Following are some of the key quotes and comments from the central bankers that met to review monetary policy settings over the past week:
- Bank of Japan (held rate at 0.10%, added to 10T to APP): "Japan's economic activity has been more or less flat, mainly due to the effects of a slowdown in overseas economies and the appreciation of the yen. On the other hand, financial conditions in Japan have continued to ease. On the price front, the year-on-year rate of change in the CPI (all items less fresh food) is around 0 percent."
- Sweden's Riksbank (cut rate -25bps to 1.50%): "Inflationary pressures in the Swedish economy are low. The economic outlook in Sweden has weakened as a result of developments abroad. In order to stabilise inflation around 2 per cent and resource utilisation in the economy around a normal level, the Executive Board of the Riksbank has decided to cut the repo rate by 0.25 percentage points to 1.50 per cent. The repo rate is expected to remain at this level until some time in 2013."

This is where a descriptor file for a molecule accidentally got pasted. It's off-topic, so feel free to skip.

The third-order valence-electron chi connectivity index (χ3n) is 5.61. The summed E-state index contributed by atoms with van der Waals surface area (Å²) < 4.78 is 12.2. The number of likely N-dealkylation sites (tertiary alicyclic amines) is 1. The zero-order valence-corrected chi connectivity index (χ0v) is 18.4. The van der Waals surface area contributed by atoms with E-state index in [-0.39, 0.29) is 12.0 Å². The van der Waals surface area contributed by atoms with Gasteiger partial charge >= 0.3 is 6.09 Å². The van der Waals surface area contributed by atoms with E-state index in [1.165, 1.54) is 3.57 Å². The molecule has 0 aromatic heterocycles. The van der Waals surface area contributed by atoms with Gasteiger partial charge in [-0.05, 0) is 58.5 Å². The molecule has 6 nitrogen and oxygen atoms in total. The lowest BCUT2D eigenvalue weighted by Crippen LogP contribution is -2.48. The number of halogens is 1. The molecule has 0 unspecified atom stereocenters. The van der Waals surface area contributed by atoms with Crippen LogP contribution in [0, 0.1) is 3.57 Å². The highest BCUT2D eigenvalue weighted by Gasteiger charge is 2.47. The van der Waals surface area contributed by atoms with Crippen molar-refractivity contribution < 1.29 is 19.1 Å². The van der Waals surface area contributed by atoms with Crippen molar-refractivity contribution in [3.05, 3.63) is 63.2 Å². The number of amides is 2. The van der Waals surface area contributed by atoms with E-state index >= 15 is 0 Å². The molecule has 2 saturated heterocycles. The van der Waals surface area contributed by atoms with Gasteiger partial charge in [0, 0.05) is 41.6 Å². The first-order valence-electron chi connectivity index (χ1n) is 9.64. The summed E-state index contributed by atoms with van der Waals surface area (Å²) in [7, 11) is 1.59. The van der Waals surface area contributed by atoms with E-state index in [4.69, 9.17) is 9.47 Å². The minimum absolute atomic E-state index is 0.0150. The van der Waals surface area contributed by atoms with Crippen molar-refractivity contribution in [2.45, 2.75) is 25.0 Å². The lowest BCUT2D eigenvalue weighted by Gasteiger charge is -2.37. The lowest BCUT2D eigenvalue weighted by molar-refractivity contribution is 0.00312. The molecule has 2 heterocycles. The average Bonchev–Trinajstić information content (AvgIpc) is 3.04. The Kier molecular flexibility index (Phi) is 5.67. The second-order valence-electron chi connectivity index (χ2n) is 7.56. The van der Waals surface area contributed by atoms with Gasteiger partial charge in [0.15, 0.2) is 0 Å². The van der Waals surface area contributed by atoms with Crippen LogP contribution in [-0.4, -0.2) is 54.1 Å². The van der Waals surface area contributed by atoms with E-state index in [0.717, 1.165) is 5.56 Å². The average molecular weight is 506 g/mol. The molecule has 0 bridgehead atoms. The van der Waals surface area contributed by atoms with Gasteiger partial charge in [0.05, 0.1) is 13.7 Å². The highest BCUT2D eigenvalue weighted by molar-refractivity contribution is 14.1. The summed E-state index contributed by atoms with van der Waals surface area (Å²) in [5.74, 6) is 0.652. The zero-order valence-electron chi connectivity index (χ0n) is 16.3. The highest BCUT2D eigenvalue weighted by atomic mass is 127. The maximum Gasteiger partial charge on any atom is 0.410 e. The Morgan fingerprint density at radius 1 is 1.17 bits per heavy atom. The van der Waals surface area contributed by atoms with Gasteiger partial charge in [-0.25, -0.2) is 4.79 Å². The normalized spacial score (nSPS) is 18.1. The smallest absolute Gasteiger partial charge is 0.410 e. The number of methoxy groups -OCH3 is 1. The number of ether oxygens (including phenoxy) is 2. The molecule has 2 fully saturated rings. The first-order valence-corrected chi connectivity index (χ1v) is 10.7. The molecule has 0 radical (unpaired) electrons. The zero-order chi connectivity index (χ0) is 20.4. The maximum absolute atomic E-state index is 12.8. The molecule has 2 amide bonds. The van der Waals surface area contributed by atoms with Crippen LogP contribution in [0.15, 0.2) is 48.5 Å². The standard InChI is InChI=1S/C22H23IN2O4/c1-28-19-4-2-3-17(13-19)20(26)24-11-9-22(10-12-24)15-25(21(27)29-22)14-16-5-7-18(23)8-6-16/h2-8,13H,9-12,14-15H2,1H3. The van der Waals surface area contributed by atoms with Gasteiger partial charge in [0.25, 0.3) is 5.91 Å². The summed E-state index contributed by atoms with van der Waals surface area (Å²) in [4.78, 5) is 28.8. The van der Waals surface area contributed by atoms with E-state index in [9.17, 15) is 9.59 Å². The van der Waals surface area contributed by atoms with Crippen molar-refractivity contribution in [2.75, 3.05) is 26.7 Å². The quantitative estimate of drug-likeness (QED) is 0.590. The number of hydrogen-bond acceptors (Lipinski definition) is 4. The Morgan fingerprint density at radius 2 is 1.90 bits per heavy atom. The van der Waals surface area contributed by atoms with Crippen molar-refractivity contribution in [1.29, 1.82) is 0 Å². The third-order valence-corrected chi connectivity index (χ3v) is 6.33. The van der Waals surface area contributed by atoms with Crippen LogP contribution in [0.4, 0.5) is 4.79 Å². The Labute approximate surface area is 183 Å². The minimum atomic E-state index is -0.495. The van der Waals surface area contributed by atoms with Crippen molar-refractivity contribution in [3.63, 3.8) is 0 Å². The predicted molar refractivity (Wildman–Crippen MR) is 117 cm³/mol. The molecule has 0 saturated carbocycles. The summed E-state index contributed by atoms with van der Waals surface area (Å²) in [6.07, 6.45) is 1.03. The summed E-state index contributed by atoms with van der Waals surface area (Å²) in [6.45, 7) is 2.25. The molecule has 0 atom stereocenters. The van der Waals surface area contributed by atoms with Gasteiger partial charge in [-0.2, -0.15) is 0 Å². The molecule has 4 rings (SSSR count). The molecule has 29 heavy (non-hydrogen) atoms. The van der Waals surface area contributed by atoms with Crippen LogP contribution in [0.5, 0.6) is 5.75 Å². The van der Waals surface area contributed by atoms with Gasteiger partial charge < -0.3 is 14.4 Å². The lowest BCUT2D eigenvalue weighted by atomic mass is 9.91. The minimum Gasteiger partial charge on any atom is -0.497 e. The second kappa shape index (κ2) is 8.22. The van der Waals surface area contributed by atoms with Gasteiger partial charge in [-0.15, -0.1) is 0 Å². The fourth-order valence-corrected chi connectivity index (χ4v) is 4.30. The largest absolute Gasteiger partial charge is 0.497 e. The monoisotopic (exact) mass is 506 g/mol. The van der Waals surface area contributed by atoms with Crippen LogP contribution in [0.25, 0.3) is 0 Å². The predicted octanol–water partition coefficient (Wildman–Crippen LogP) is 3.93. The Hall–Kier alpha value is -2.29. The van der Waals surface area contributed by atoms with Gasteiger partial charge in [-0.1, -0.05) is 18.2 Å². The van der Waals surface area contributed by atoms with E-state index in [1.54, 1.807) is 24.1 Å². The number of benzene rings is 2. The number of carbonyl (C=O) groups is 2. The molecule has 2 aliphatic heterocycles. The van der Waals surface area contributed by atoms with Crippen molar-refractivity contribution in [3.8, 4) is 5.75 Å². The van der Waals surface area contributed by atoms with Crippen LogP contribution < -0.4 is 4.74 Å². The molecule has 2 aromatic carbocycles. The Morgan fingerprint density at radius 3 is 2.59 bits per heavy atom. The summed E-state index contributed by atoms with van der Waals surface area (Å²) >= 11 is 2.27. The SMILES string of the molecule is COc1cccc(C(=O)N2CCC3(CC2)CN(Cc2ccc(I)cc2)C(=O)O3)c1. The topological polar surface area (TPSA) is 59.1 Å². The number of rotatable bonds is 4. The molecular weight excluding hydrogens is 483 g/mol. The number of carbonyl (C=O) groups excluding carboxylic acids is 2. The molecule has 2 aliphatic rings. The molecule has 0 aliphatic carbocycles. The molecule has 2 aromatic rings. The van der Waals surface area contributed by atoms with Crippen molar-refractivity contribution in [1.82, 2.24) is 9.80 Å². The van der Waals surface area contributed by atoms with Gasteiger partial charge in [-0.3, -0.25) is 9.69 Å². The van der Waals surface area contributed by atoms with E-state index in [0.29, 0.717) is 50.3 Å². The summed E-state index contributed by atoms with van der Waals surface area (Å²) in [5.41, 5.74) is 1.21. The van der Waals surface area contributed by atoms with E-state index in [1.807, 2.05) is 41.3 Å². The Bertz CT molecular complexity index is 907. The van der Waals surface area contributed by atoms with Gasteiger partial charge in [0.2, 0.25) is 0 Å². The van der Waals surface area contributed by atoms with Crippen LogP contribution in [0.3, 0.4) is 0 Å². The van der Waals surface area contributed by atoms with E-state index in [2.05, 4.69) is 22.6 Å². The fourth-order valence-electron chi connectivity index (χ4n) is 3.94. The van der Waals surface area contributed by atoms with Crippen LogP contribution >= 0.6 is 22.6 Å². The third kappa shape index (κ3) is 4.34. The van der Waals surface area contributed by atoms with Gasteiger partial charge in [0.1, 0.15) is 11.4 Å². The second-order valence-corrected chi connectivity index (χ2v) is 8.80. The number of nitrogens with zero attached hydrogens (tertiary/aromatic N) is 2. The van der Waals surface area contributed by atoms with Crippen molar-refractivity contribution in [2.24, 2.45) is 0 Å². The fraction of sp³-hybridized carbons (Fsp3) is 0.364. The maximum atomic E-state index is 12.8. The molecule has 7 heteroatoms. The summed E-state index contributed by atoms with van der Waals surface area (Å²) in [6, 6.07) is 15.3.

- Bank of Ghana (hiked rate 100bps to 13.50%): "The Committee concluded that the balance of risks to inflation is elevated. To contain future inflation pressures and realign interest rates in favour of domestic assets, it is necessary that monetary policy continues to be fine tuned to ensure that inflation expectations remain anchored to keep inflation within the target band."
- Banco Central de Chile (held rate at 5.00%): "Domestically, economic activity and domestic demand have tended to outperform forecasts from the latest Monetary Policy Report. The labor market is still tight. Credit market conditions are stable. Y‐o‐y CPI inflation is slightly above the tolerance range, while core inflation measures have normalized. Inflation expectations remain around the target."
- National Bank of Georgia (held rate at 6.50%): "Despite low inflation the real exchange rate had been appreciating in the end of last year. This is related to the faster nominal appreciation of the national currency vs. currencies of main trade partners. Real appreciation on one hand causes further widening of the trade deficit and on the other causes weakening of the demand."
Also during the past week Central Bank News released data, extending back to January 1999, for the Global Monetary Policy Rate Index - Developed Markets.